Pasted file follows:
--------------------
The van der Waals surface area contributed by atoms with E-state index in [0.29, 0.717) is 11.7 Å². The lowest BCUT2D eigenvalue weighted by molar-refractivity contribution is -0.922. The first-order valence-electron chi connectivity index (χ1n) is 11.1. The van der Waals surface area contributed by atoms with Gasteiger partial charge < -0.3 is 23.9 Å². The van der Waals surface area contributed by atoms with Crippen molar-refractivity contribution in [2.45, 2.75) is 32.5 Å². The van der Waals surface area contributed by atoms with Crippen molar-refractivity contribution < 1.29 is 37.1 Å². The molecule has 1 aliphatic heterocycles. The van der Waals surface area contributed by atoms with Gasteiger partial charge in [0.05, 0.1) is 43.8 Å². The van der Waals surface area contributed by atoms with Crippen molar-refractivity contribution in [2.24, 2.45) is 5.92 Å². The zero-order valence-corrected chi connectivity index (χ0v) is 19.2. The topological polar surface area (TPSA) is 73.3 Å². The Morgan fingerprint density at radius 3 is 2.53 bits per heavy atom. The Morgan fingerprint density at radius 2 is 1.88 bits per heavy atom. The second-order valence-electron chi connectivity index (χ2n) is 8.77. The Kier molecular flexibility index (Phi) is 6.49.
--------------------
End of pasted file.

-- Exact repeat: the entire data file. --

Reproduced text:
The van der Waals surface area contributed by atoms with E-state index in [0.29, 0.717) is 11.7 Å². The lowest BCUT2D eigenvalue weighted by molar-refractivity contribution is -0.922. The first-order valence-electron chi connectivity index (χ1n) is 11.1. The van der Waals surface area contributed by atoms with Gasteiger partial charge < -0.3 is 23.9 Å². The van der Waals surface area contributed by atoms with Crippen molar-refractivity contribution in [2.45, 2.75) is 32.5 Å². The van der Waals surface area contributed by atoms with Crippen molar-refractivity contribution < 1.29 is 37.1 Å². The molecule has 1 aliphatic heterocycles. The van der Waals surface area contributed by atoms with Gasteiger partial charge in [0.05, 0.1) is 43.8 Å². The van der Waals surface area contributed by atoms with Crippen molar-refractivity contribution in [2.24, 2.45) is 5.92 Å². The zero-order valence-corrected chi connectivity index (χ0v) is 19.2. The topological polar surface area (TPSA) is 73.3 Å². The Morgan fingerprint density at radius 3 is 2.53 bits per heavy atom. The Morgan fingerprint density at radius 2 is 1.88 bits per heavy atom. The second-order valence-electron chi connectivity index (χ2n) is 8.77. The Kier molecular flexibility index (Phi) is 6.49.